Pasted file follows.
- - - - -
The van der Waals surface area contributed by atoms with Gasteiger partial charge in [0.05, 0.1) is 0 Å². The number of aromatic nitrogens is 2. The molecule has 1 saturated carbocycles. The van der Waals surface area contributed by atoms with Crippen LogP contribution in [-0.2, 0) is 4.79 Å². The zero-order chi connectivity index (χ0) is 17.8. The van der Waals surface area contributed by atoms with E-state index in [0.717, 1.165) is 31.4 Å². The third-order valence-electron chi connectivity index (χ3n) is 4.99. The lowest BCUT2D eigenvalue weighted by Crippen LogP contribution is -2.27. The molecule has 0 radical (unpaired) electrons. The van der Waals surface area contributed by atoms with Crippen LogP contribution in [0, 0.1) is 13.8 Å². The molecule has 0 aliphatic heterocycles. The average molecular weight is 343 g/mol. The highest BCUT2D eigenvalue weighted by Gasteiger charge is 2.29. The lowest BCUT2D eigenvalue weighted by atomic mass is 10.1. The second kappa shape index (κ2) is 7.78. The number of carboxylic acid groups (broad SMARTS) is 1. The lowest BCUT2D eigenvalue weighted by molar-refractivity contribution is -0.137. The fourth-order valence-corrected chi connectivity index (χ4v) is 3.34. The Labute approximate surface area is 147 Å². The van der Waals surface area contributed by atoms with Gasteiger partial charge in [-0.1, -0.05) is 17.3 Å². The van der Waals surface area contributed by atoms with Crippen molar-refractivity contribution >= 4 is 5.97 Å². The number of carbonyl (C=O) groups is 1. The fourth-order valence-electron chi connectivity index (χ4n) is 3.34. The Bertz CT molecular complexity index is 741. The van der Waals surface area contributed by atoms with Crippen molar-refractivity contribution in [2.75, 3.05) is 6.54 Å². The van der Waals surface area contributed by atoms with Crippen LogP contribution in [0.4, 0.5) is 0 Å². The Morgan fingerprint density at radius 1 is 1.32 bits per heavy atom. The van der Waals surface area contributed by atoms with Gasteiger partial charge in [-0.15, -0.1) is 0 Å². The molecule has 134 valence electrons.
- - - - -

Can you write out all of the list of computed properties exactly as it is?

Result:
The van der Waals surface area contributed by atoms with Gasteiger partial charge in [0.05, 0.1) is 0 Å². The number of aromatic nitrogens is 2. The molecule has 1 saturated carbocycles. The van der Waals surface area contributed by atoms with Crippen LogP contribution in [-0.2, 0) is 4.79 Å². The zero-order chi connectivity index (χ0) is 17.8. The van der Waals surface area contributed by atoms with E-state index in [0.717, 1.165) is 31.4 Å². The third-order valence-electron chi connectivity index (χ3n) is 4.99. The lowest BCUT2D eigenvalue weighted by Crippen LogP contribution is -2.27. The molecule has 0 radical (unpaired) electrons. The van der Waals surface area contributed by atoms with Crippen LogP contribution in [0, 0.1) is 13.8 Å². The molecule has 0 aliphatic heterocycles. The average molecular weight is 343 g/mol. The highest BCUT2D eigenvalue weighted by Gasteiger charge is 2.29. The lowest BCUT2D eigenvalue weighted by atomic mass is 10.1. The second kappa shape index (κ2) is 7.78. The number of carboxylic acid groups (broad SMARTS) is 1. The lowest BCUT2D eigenvalue weighted by molar-refractivity contribution is -0.137. The fourth-order valence-corrected chi connectivity index (χ4v) is 3.34. The Labute approximate surface area is 147 Å². The van der Waals surface area contributed by atoms with Gasteiger partial charge in [-0.1, -0.05) is 17.3 Å². The van der Waals surface area contributed by atoms with Crippen molar-refractivity contribution >= 4 is 5.97 Å². The number of carbonyl (C=O) groups is 1. The fourth-order valence-electron chi connectivity index (χ4n) is 3.34. The Bertz CT molecular complexity index is 741. The van der Waals surface area contributed by atoms with Crippen molar-refractivity contribution in [2.75, 3.05) is 6.54 Å². The van der Waals surface area contributed by atoms with Crippen LogP contribution in [0.4, 0.5) is 0 Å². The Morgan fingerprint density at radius 1 is 1.32 bits per heavy atom. The van der Waals surface area contributed by atoms with Gasteiger partial charge in [-0.15, -0.1) is 0 Å². The molecule has 134 valence electrons.